​College Chatbot Service AdmitHub Raises $2.95M in Seed Funding to Guide Students Through School

​College Chatbot Service AdmitHub Raises $2.95M in Seed Funding to Guide Students Through School

A lot of questions came up when I applied for and went through college. Questions like:

When is the FAFSA due?

But what if you could send a text to get immediate answers to these questions? Answers like:

The 17/18 FAFSA is due by June 30, 2018, but I'd recommend submitting it as soon as you can to ensure that you don't miss out on available aid or state and college deadlines.

AdmitHub, an edtech startup that’s creating conversational artificial intelligence (AI) to guide students to and through college, is trying to make that happen. (In fact, the conversation above was one that we had with the company’s chatbot, Oli.) Today, the Boston-based company announced it has raised $2.2 million in seed funding to develop Oli and other campus-specific chatbots, grow its team, and expand the service to more U.S. and international institutions.

Co-led by Relay Ventures and Reach Capital, with participation from University Ventures and others, the funding round follows a previous $800,000 that the company pulled after participating in 2015 Techstars accelerator program. Combined, AdmitHub has raised a total $2.95 million in seed funding.

“We’ve done a heck of a lot of work to create an excellent experience with the bot, but we have only just scratched the surface,” said Andrew Magliozzi, CEO and co-founder of AdmitHub. “We are really excited that we can leverage the collective intelligence of experts across the country to train our bots to deliver free guidance to students.”

Oli, the company’s main chatbot, operates 24/7 via text and Facebook messenger to answer general inquiries ranging from financial aid to admission exams like the SAT. Plus, it even shows a bit of personality along the way (“the Styx classic ‘Mr. Roboto’ is pretty cool,” he’ll tell you).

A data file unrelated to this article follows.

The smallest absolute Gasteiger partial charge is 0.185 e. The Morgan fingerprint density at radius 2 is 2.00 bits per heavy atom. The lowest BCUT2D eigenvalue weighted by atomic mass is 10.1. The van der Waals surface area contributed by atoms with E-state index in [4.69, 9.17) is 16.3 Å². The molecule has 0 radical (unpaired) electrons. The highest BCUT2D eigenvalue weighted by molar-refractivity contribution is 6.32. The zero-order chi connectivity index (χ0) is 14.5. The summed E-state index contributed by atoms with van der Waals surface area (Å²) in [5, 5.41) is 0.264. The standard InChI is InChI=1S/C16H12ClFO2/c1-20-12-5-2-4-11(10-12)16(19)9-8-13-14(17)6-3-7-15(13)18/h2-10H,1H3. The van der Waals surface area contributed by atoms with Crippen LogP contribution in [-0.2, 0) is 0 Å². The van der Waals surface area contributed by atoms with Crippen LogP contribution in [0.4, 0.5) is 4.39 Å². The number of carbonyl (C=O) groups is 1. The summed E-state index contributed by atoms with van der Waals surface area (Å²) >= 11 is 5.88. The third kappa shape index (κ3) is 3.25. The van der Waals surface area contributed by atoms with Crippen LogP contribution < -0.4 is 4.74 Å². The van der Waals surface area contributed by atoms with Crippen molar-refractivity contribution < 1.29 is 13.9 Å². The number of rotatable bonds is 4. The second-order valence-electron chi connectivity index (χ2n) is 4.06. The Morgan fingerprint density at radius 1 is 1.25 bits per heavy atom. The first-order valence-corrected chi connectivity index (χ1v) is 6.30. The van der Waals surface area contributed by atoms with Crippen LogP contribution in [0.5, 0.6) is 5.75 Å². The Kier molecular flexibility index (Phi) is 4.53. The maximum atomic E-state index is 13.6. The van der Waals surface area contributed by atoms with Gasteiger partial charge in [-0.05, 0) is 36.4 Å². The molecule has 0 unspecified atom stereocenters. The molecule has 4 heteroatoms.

AdmitHub also partners with campuses directly to create institution-specific chatbots that help students with questions directly tailored to a particular college. Instead of Oli, the bot is personified by the campus’ mascot—like at Georgia State, where students interact with a bot named after the school’s spirited blue panther, Pounce.

But like their human counterparts, these bots aren’t perfect. For example, when we asked Oli about which colleges have environmental science programs, it responded:

So many colleges offer study abroad experiences that it is too hard to count! Even if your college does not offer study abroad opportunities, you still may be able to study abroad through programs outside of your own institution.

Useful information, but not exactly what we’re looking for.

While Oli has a bit of a learning curve ahead, Magliozzi explains that the chatbots are not meant to answer every question that a student might dish. For questions that require a human touch, the bots will notify experts who can best answer them.

“If a student says ‘I'm the first person in my family to go to college, can you please help?’” Magliozzi explains, “we tell them about FAFSA and also notify a counselor. That’s not the type of thing you send a text message to respond to.”

For institutions using AdmitHub, the chatbot serves three main purposes: to scale up support for students by automating responses to frequently asked questions; to provide admissions officers more data and insight to student progress; and to get personalized help to the students who need most it by reducing the amount of repetitive conversations admissions staff receive.

“We make it a point to meet students where they are at via text message,” says Magliozzi. “And the last thing employees at schools want is another dashboard, so we meet them where they are too, which is usually by email.”

In addition to Georgia State, AdmitHub currently has partnerships with higher-ed institutions including West Texas A&M University, Bowling Green State University, Allegheny College and The Cooper Union. Pricing varies according to the needs of the college; however AdmitHub says it generally charges institutions between $10 to $25 per student.

According to a prepared statement by Scott Burke, assistant vice president for undergraduate admissions at Georgia State, the bots have already proven themselves useful: “To handle more than 185,000 messages with 3,600 students without AdmitHub would have required us to hire at least ten full-time staff members.”

The company plans to reveal more data on how Pounce is helping Georgia State students and admissions officials in March at SXSWedu

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